70 years and 147 days: Age of Roger Allsop at the time he set the record for the oldest successful English Channel solo.

82 years. How long the Newtown and Guillamenes swimming club safely has stewarded the Coves before the recent blight on the location.

83 years. How long the Newtown and Guillamenes swimming club is in operation.

138 years: Duration since Captain Matthew Webb swam the English Channel and started this Channel swimming nonsense.

Eternity: The time since the last feed. The time until the next feed, or the Cap.

Both North Channel routes

Guest article – Wayne Soutter’s historic & new North Channel route swim report – Part 1

I’m delighted to have another historic swim report for you to read.

Toward the end of August (2012) just passed, Wayne Soutter, originally from South Africa, contacted the Channel Chat group, looking for any last-minute thoughts or advice on his attempt to swim the never-before successfully swam Mull of Kintyre to Ballycastle route, instead of the only other route that’s previously been swam, the Mull of Galloway route.

Both North Channel routes

There were key responses from two-time English Channel Soloist and Northern Irishman Jim Boucher, Mike Oram, (English Channel pilot), and The King, Kevin Murphy, who has swam the North Channel three times, and considers it the toughest swim in the world.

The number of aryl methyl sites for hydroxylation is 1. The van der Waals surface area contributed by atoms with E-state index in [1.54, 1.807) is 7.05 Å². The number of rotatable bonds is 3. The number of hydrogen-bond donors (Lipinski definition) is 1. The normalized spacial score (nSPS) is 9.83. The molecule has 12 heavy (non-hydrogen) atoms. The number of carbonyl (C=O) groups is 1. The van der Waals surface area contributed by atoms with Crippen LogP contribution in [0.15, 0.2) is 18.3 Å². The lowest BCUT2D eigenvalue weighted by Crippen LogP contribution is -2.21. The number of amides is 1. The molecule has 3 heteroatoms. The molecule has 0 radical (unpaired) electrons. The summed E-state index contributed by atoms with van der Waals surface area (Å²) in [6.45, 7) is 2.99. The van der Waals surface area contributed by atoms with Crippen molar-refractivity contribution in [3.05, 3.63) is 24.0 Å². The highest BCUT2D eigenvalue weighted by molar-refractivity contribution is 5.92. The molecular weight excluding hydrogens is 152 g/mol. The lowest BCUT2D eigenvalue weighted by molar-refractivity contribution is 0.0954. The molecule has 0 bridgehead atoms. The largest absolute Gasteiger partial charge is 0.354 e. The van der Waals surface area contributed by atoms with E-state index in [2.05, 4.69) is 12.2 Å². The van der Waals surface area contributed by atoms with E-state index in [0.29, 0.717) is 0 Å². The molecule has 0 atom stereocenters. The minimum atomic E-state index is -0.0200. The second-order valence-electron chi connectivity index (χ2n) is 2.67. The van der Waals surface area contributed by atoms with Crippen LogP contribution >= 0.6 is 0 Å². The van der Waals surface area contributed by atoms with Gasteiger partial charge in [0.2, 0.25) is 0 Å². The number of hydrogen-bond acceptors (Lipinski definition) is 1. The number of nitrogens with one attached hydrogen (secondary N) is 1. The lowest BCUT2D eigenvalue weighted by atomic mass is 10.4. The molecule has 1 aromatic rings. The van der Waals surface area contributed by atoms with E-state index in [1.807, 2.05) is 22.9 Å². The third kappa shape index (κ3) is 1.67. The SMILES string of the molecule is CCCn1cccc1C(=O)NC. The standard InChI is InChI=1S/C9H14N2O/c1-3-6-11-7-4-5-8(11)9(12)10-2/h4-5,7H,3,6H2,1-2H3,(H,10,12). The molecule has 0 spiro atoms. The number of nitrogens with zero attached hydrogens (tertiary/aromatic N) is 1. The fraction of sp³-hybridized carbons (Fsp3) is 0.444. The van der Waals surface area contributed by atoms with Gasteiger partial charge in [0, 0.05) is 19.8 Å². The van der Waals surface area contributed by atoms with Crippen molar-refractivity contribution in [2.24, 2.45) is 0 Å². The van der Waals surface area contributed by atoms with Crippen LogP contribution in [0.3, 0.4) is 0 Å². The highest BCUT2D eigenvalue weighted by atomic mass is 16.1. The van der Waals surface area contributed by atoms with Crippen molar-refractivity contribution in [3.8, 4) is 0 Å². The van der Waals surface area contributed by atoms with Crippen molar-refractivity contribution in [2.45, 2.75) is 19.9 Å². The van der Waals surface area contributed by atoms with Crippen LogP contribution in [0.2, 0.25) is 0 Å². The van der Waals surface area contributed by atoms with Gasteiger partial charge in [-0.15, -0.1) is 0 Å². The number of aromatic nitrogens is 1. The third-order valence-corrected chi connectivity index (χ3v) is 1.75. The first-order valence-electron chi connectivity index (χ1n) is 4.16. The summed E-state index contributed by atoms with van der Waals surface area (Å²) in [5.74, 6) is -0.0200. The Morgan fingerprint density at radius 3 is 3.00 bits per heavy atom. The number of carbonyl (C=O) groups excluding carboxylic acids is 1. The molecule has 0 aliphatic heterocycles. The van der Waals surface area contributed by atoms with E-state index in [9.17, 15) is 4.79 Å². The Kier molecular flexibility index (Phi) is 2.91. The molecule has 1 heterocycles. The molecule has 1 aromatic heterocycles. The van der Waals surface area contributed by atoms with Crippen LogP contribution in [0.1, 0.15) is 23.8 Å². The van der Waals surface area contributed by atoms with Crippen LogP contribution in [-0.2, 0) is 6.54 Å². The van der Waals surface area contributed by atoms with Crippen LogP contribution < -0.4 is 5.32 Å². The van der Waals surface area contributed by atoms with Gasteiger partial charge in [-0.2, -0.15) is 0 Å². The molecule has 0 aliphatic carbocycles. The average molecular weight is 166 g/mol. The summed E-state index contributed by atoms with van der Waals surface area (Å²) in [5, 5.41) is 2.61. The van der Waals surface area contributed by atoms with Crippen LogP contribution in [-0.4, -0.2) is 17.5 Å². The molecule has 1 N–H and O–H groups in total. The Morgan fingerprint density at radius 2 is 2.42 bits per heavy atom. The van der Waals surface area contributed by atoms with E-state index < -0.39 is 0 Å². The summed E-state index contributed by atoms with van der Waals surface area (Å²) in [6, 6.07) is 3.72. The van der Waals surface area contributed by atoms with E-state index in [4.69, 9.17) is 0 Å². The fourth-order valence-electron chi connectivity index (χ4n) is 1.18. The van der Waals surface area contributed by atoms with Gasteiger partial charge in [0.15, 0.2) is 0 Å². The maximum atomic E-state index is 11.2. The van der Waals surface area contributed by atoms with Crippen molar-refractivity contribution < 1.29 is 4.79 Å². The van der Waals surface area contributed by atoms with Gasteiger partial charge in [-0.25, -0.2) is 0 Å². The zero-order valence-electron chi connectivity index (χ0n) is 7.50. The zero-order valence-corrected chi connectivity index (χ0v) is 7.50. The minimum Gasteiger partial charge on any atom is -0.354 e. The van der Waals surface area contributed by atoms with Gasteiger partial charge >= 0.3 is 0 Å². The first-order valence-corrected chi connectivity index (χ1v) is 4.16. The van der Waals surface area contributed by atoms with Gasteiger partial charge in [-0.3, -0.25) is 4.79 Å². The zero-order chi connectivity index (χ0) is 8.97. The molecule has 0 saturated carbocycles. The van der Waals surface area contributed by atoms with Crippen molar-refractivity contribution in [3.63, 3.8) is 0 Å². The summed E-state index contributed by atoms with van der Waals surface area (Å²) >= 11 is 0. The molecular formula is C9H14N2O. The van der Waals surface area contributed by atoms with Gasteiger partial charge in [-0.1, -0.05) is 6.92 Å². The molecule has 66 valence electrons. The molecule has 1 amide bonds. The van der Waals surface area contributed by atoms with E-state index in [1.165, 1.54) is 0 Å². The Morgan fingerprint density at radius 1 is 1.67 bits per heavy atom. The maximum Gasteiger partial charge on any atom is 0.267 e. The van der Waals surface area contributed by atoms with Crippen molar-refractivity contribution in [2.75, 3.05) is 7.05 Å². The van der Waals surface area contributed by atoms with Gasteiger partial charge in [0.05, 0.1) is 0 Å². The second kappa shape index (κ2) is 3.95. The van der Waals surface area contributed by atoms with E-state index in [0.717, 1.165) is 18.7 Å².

Kevin said: “The reason the Mull of Kintyre swim was never done is because it’s much narrower than Donaghadee-Portpatrick. That means there’s a lot of water passing through a relatively narrow gap and conventional thinking has been that the tides’ are too strong – that and the fact that mile for mile the North Channel is already about as tough as anybody wants it. But Mull of Kintyre route is there to be done. Love to see it conquered.

The Mull of Kintyre tidal current map above. Tides are strong thoughout the whole strait, as indicated by the larger black arrows, with particularly strong currents at both sides.

Mike’s post was interesting:

I have looked at your question reference wind for this area but it’s a hard one to answer.

The wind is a minor part of the problem you are taking on and quoting a wind speed will be of absolutely no benefit to you, unless I say – flat calm. [...] I would say go in light winds and with the direction being nothing prominent – but that’s very unlikely so listen to your pilot.
 
The crossing is surrounded by land a lot of which is very uneven and mostly of solid rock. This has a big influence on the local conditions and will mean you will have very localised wind conditions and direction because of the land masses and also an added consideration for the  possible temperature differential between the land and the water. These can create both land and sea-breezes to add or subtract from the ambient wind force. The wind will be changing in speed and direction with your position as it will be dependant on the closest headland and open water areas, even if it is the same direction as the tide. There is also your swim speed to consider as that will determine the tidal pattern you are fitting into. The direction and speed of the tidal flow will be giving quite serious problems depending on if it is with or against the wind. The Tide is basically North North West to South South East direction in general changing every 6 hours or so. However around the Mull of Kintyre and all the other headland and bays (I use that word lightly) it is multi-directional and basically a mess. There is a venture effect as the wind is forced through the small gap that is the entrance/ exit from the Irish sea plus the wind direction when it is flowing in the sea areas between the headlands.